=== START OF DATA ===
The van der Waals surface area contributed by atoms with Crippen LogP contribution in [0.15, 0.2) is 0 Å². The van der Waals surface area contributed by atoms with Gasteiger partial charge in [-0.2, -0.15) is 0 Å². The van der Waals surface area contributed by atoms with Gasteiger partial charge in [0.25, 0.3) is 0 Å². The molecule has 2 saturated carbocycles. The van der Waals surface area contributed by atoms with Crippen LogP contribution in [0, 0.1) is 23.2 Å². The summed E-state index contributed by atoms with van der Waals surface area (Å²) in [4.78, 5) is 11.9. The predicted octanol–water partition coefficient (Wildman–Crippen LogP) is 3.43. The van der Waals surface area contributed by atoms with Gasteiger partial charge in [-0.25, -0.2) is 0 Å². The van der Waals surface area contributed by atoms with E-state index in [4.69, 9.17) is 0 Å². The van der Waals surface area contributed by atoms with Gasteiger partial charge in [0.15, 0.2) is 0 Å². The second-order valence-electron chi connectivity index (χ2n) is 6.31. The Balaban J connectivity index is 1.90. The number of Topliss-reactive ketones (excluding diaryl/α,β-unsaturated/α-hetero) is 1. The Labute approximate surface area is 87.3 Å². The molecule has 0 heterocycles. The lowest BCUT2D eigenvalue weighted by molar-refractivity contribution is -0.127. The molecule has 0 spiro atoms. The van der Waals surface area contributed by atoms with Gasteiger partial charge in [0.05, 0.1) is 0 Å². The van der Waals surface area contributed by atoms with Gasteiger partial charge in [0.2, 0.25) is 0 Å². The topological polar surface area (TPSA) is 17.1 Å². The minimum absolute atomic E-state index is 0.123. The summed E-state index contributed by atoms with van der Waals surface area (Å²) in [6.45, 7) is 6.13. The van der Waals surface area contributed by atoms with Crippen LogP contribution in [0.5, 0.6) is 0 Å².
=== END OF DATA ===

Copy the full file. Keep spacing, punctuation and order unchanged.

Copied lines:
The van der Waals surface area contributed by atoms with Crippen LogP contribution in [0.15, 0.2) is 0 Å². The van der Waals surface area contributed by atoms with Gasteiger partial charge in [-0.2, -0.15) is 0 Å². The van der Waals surface area contributed by atoms with Gasteiger partial charge in [0.25, 0.3) is 0 Å². The molecule has 2 saturated carbocycles. The van der Waals surface area contributed by atoms with Crippen LogP contribution in [0, 0.1) is 23.2 Å². The summed E-state index contributed by atoms with van der Waals surface area (Å²) in [4.78, 5) is 11.9. The predicted octanol–water partition coefficient (Wildman–Crippen LogP) is 3.43. The van der Waals surface area contributed by atoms with Gasteiger partial charge in [-0.25, -0.2) is 0 Å². The van der Waals surface area contributed by atoms with E-state index in [4.69, 9.17) is 0 Å². The van der Waals surface area contributed by atoms with Gasteiger partial charge in [0.15, 0.2) is 0 Å². The second-order valence-electron chi connectivity index (χ2n) is 6.31. The Balaban J connectivity index is 1.90. The number of Topliss-reactive ketones (excluding diaryl/α,β-unsaturated/α-hetero) is 1. The Labute approximate surface area is 87.3 Å². The molecule has 0 heterocycles. The lowest BCUT2D eigenvalue weighted by molar-refractivity contribution is -0.127. The molecule has 0 spiro atoms. The van der Waals surface area contributed by atoms with Gasteiger partial charge in [0.05, 0.1) is 0 Å². The van der Waals surface area contributed by atoms with Gasteiger partial charge in [0.2, 0.25) is 0 Å². The topological polar surface area (TPSA) is 17.1 Å². The minimum absolute atomic E-state index is 0.123. The summed E-state index contributed by atoms with van der Waals surface area (Å²) in [6.45, 7) is 6.13. The van der Waals surface area contributed by atoms with Crippen LogP contribution in [0.5, 0.6) is 0 Å².